Kaseya, which saw its Virtual Systems Administrator (VSA) software compromised to launch a large scale ransomware attack against clients of its managed service provider customers, has obtained a key to decrypt victims' data.
The company said it had obtained a universal decryptor key for the REvil ransomware used in the July 4 attack from "a third party" but provided no further details as to where it came from.
Security vendor Emsisoft is working with Kaseya, and has confirmed that the decryptor key works and can unlock victims' systems.
"We have no reports of problems or issues with the decryptor," Kaseya said.
The REvil ransomware gang had earlier demanded US$70 million for the universal decryptor key, backing down from an earlier attempt at extorting US$45,000 per system from victims.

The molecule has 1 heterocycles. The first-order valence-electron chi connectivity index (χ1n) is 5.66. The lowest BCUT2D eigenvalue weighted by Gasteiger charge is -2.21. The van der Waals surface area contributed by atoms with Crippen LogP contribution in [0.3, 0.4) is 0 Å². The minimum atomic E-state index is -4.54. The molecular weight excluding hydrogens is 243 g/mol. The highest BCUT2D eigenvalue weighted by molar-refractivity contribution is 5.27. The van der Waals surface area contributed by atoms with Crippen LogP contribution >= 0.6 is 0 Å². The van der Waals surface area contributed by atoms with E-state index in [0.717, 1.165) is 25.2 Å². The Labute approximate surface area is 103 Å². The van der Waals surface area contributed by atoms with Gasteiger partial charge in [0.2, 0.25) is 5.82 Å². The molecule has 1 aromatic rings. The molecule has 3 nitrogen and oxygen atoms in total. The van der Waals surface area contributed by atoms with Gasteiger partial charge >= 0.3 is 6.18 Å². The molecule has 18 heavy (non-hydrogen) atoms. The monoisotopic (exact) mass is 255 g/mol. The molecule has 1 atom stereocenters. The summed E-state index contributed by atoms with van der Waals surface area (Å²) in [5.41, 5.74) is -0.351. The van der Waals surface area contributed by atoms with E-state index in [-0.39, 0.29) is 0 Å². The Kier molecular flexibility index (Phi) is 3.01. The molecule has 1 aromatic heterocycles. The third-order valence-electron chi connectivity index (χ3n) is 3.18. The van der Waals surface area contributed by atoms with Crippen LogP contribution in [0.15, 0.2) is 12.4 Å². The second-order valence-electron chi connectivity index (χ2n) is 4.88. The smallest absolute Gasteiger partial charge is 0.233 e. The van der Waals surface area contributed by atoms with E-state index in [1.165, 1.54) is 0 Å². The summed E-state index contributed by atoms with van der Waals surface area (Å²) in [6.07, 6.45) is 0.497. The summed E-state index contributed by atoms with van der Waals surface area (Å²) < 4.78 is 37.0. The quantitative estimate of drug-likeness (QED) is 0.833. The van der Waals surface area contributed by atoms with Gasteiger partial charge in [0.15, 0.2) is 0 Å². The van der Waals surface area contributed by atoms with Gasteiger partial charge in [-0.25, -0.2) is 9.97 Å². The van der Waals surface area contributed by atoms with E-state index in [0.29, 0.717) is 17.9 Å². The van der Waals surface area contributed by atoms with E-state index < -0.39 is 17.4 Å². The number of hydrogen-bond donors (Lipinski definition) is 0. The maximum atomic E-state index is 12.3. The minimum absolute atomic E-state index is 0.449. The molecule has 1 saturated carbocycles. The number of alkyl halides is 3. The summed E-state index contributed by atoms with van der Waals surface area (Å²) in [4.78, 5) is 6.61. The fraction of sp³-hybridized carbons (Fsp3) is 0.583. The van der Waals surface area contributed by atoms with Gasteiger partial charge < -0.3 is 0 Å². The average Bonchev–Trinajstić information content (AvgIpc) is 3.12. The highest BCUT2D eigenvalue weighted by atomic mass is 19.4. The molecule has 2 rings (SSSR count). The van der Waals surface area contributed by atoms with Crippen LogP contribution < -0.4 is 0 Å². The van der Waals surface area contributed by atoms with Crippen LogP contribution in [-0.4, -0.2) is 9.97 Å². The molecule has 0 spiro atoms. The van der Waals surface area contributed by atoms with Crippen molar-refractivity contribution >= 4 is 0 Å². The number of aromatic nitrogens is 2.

REvil claimed the attack had succeeded in encrypting over a million systems, and Kaseya chief executive Fred Voccola estimated that up to 1500 businesses were hit, although the exact number is hard to ascertain.
One grocery chain in Sweden had to close 800 shops after being struck by the REvil ransomware distributed as a malicious update to Kaseya VSA.
US authorities have condemned the mass ransomware attack with the White House offering up to US$10 million for information that thwarts or helps find the extortionists, and a range of other initiatives.
REvil has dismantled its ransomware infrastructure and appears to have shut down its operations for now.